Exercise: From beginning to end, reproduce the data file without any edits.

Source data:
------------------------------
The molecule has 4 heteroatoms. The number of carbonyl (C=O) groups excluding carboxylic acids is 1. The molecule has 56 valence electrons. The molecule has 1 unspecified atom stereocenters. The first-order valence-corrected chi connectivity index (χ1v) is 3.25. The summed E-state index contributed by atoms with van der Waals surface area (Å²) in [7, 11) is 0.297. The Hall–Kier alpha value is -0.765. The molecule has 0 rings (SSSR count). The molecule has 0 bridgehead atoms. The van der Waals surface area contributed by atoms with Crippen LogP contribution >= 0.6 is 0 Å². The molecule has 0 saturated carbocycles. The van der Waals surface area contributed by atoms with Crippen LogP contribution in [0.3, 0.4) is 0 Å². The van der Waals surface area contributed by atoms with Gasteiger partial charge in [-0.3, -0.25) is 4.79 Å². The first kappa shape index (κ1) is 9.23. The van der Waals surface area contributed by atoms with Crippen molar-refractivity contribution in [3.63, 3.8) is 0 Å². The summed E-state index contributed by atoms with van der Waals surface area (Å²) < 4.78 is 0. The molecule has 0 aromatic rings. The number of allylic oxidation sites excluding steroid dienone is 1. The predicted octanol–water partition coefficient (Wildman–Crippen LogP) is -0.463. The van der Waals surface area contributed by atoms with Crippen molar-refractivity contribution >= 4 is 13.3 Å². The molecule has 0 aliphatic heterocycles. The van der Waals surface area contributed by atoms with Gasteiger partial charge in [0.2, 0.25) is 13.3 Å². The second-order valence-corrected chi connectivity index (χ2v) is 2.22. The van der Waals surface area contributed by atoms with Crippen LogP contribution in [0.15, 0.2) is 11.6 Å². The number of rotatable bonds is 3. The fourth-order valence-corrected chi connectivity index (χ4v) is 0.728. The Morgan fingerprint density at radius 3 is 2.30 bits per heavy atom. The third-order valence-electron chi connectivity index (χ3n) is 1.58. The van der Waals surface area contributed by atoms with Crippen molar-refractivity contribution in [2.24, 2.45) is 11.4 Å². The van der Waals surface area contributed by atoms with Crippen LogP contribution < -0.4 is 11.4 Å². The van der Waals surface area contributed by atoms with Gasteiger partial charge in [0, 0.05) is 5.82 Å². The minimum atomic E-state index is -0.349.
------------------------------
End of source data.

The molecule has 4 heteroatoms. The number of carbonyl (C=O) groups excluding carboxylic acids is 1. The molecule has 56 valence electrons. The molecule has 1 unspecified atom stereocenters. The first-order valence-corrected chi connectivity index (χ1v) is 3.25. The summed E-state index contributed by atoms with van der Waals surface area (Å²) in [7, 11) is 0.297. The Hall–Kier alpha value is -0.765. The molecule has 0 rings (SSSR count). The molecule has 0 bridgehead atoms. The van der Waals surface area contributed by atoms with Crippen LogP contribution >= 0.6 is 0 Å². The molecule has 0 saturated carbocycles. The van der Waals surface area contributed by atoms with Crippen LogP contribution in [0.3, 0.4) is 0 Å². The van der Waals surface area contributed by atoms with Gasteiger partial charge in [-0.3, -0.25) is 4.79 Å². The first kappa shape index (κ1) is 9.23. The van der Waals surface area contributed by atoms with Crippen molar-refractivity contribution in [3.63, 3.8) is 0 Å². The summed E-state index contributed by atoms with van der Waals surface area (Å²) < 4.78 is 0. The molecule has 0 aromatic rings. The number of allylic oxidation sites excluding steroid dienone is 1. The predicted octanol–water partition coefficient (Wildman–Crippen LogP) is -0.463. The van der Waals surface area contributed by atoms with Crippen molar-refractivity contribution >= 4 is 13.3 Å². The molecule has 0 aliphatic heterocycles. The van der Waals surface area contributed by atoms with Gasteiger partial charge in [0.2, 0.25) is 13.3 Å². The second-order valence-corrected chi connectivity index (χ2v) is 2.22. The van der Waals surface area contributed by atoms with Crippen LogP contribution in [0.15, 0.2) is 11.6 Å². The number of rotatable bonds is 3. The fourth-order valence-corrected chi connectivity index (χ4v) is 0.728. The Morgan fingerprint density at radius 3 is 2.30 bits per heavy atom. The third-order valence-electron chi connectivity index (χ3n) is 1.58. The van der Waals surface area contributed by atoms with Crippen molar-refractivity contribution in [2.24, 2.45) is 11.4 Å². The van der Waals surface area contributed by atoms with Crippen LogP contribution < -0.4 is 11.4 Å². The van der Waals surface area contributed by atoms with Gasteiger partial charge in [0, 0.05) is 5.82 Å². The minimum atomic E-state index is -0.349.